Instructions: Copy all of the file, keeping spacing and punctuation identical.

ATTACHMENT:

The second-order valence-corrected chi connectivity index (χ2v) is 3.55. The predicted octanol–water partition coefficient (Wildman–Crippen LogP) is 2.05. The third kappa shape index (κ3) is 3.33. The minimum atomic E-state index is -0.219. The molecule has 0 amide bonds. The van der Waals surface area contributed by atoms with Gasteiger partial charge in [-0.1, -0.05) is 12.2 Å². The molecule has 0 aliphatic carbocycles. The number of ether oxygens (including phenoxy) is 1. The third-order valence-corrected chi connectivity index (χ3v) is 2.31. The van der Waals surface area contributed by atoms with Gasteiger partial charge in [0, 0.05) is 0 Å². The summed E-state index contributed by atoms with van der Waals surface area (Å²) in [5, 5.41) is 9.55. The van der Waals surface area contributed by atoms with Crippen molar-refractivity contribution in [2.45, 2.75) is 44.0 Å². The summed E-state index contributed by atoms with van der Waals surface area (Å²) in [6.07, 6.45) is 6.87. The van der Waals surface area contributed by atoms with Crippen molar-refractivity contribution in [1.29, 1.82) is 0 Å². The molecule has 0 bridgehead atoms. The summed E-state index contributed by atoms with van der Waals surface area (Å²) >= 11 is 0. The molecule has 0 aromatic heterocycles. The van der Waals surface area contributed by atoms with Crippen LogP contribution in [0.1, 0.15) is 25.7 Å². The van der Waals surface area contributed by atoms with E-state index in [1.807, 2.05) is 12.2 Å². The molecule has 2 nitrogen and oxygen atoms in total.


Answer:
The second-order valence-corrected chi connectivity index (χ2v) is 3.55. The predicted octanol–water partition coefficient (Wildman–Crippen LogP) is 2.05. The third kappa shape index (κ3) is 3.33. The minimum atomic E-state index is -0.219. The molecule has 0 amide bonds. The van der Waals surface area contributed by atoms with Gasteiger partial charge in [-0.1, -0.05) is 12.2 Å². The molecule has 0 aliphatic carbocycles. The number of ether oxygens (including phenoxy) is 1. The third-order valence-corrected chi connectivity index (χ3v) is 2.31. The van der Waals surface area contributed by atoms with Gasteiger partial charge in [0, 0.05) is 0 Å². The summed E-state index contributed by atoms with van der Waals surface area (Å²) in [5, 5.41) is 9.55. The van der Waals surface area contributed by atoms with Crippen molar-refractivity contribution in [2.45, 2.75) is 44.0 Å². The summed E-state index contributed by atoms with van der Waals surface area (Å²) in [6.07, 6.45) is 6.87. The van der Waals surface area contributed by atoms with Crippen molar-refractivity contribution in [1.29, 1.82) is 0 Å². The molecule has 0 bridgehead atoms. The summed E-state index contributed by atoms with van der Waals surface area (Å²) >= 11 is 0. The molecule has 0 aromatic heterocycles. The van der Waals surface area contributed by atoms with Crippen LogP contribution in [0.1, 0.15) is 25.7 Å². The van der Waals surface area contributed by atoms with E-state index in [1.807, 2.05) is 12.2 Å². The molecule has 2 nitrogen and oxygen atoms in total.